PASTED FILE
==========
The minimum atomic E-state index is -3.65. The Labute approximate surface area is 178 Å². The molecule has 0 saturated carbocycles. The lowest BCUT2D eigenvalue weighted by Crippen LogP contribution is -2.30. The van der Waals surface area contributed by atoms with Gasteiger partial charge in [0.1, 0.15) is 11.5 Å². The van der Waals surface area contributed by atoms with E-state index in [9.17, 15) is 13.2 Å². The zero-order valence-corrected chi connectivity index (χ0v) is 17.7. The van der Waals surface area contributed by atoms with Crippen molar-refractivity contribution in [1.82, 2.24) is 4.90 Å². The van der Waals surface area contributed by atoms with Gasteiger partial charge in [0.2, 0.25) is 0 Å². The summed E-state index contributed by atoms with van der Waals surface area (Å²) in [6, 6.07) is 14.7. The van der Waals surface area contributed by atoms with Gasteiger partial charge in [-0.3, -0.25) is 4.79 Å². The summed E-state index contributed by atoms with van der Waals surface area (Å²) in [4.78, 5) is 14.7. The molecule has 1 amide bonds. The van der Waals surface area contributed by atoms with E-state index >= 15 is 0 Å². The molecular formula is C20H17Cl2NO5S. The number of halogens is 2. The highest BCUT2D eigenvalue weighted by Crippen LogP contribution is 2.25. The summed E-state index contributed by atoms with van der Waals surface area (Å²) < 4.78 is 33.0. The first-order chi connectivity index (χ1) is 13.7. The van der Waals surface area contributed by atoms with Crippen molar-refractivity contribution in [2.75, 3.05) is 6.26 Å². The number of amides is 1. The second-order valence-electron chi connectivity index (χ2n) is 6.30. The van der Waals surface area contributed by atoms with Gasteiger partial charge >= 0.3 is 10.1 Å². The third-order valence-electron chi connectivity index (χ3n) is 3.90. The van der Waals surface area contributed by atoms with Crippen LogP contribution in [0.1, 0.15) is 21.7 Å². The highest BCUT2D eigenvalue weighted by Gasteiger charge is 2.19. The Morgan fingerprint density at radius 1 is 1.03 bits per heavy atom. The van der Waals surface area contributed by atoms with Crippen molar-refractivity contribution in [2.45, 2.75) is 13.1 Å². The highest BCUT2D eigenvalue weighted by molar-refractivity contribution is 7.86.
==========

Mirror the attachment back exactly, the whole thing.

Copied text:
The minimum atomic E-state index is -3.65. The Labute approximate surface area is 178 Å². The molecule has 0 saturated carbocycles. The lowest BCUT2D eigenvalue weighted by Crippen LogP contribution is -2.30. The van der Waals surface area contributed by atoms with Gasteiger partial charge in [0.1, 0.15) is 11.5 Å². The van der Waals surface area contributed by atoms with E-state index in [9.17, 15) is 13.2 Å². The zero-order valence-corrected chi connectivity index (χ0v) is 17.7. The van der Waals surface area contributed by atoms with Crippen molar-refractivity contribution in [1.82, 2.24) is 4.90 Å². The van der Waals surface area contributed by atoms with Gasteiger partial charge in [0.2, 0.25) is 0 Å². The summed E-state index contributed by atoms with van der Waals surface area (Å²) in [6, 6.07) is 14.7. The van der Waals surface area contributed by atoms with Gasteiger partial charge in [-0.3, -0.25) is 4.79 Å². The summed E-state index contributed by atoms with van der Waals surface area (Å²) in [4.78, 5) is 14.7. The molecule has 1 amide bonds. The van der Waals surface area contributed by atoms with E-state index >= 15 is 0 Å². The molecular formula is C20H17Cl2NO5S. The number of halogens is 2. The highest BCUT2D eigenvalue weighted by Crippen LogP contribution is 2.25. The summed E-state index contributed by atoms with van der Waals surface area (Å²) < 4.78 is 33.0. The first-order chi connectivity index (χ1) is 13.7. The van der Waals surface area contributed by atoms with Crippen molar-refractivity contribution in [2.75, 3.05) is 6.26 Å². The number of amides is 1. The second-order valence-electron chi connectivity index (χ2n) is 6.30. The van der Waals surface area contributed by atoms with Gasteiger partial charge >= 0.3 is 10.1 Å². The third-order valence-electron chi connectivity index (χ3n) is 3.90. The van der Waals surface area contributed by atoms with Crippen LogP contribution in [0.1, 0.15) is 21.7 Å². The highest BCUT2D eigenvalue weighted by Gasteiger charge is 2.19. The Morgan fingerprint density at radius 1 is 1.03 bits per heavy atom. The van der Waals surface area contributed by atoms with Crippen molar-refractivity contribution in [2.45, 2.75) is 13.1 Å². The highest BCUT2D eigenvalue weighted by molar-refractivity contribution is 7.86.